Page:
Targeting "low-hanging fruit" is a pillar of antimicrobial stewardship (AMS). Beta-lactam allergies (BLA) frequently restrict clinical decision-making and lead to utilization of alternative, less preferred antimicrobials making them an ideal AMS target. Prior studies have demonstrated that BLA are grossly over reported by patients. This study aimed to calculate the excess pharmaceutical expenditures incurred by utilization of aztreonam in patients who had previously (or subsequently) tolerated a beta lactam (BL).
Retrospective chart review was performed on inpatients >18 years old at our institution who received at least one dose of aztreonam during the 2017 calendar year. Data collected included: BLA, both prior and subsequent BL classes tolerated, number of doses and days of aztreonam administered. Patients were excluded from the analysis if they did not have a documented BLA or if they received aztreonam as targeted/de-escalation therapy. Cost of aztreonam therapy was then compared to the cost of alterative BL agents based on prior and subsequently tolerated classes of BLs. Comparator agents included: pipericillin/tazobactam (penicillin), cefepime (cephalosporin) and meropenem (carbapenem). Wholesale acquisition costs were used for each agent and comparator regimens were based on our health system-wide dosing guidelines adjusted for renal function.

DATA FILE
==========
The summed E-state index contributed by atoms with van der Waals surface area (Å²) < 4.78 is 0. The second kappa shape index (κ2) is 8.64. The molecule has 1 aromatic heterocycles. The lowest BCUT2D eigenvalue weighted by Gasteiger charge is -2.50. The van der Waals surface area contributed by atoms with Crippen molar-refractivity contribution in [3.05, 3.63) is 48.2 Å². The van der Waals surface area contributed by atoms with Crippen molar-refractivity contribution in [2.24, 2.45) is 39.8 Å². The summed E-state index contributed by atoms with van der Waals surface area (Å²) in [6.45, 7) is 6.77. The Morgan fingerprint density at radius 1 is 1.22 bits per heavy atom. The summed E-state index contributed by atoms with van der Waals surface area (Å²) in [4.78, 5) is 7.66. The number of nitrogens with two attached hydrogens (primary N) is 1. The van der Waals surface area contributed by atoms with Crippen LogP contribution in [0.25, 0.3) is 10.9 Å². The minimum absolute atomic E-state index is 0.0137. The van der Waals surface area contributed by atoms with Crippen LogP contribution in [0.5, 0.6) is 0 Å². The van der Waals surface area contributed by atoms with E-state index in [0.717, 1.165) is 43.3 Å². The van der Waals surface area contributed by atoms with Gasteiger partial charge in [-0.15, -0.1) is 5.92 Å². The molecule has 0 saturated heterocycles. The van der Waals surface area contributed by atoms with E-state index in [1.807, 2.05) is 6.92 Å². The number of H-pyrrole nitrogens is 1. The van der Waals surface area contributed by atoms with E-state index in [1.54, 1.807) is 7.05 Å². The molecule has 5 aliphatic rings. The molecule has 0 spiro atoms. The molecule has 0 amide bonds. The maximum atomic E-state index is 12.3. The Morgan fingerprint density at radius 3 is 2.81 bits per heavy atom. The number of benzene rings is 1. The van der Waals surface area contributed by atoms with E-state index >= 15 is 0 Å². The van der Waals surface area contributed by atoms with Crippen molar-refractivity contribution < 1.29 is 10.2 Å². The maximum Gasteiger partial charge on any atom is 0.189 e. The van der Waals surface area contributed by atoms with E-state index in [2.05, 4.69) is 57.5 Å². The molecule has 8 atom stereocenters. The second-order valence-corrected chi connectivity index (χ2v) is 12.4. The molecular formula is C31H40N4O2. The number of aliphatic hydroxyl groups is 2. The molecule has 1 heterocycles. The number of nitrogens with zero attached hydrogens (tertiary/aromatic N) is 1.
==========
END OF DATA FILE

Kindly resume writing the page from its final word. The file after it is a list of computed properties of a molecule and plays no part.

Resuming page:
132 patients met inclusion criteria. Of those patients, 88/132 (66.7%) had demonstrated tolerance of a BL agent. Specifically 69/132 (52.3%) previously and 19/132 (14.4%) subsequently tolerated a beta-lactam. Across the study, $40,768.84 was spent on aztreonam for patients with prior/subsequent BL tolerance. Cost for alternative therapy was estimated at $13,143.25 total; with an estimated cost difference of $27,625.59. Estimated cost difference for prior tolerance was $21,987.87 & subsequent tolerance $5,637.72.
Aztreonam is an uncommon but costly antimicrobial. This study demonstrated that reduction in aztreonam utilization based on prior tolerance of beta-lactam agents could lead to a meaningful reduction in pharmaceutical expenditures and serve as low-hanging fruit for an antimicrobial stewardship program.
B. Batykefer, None
A. Koval, None
M. Yassin, None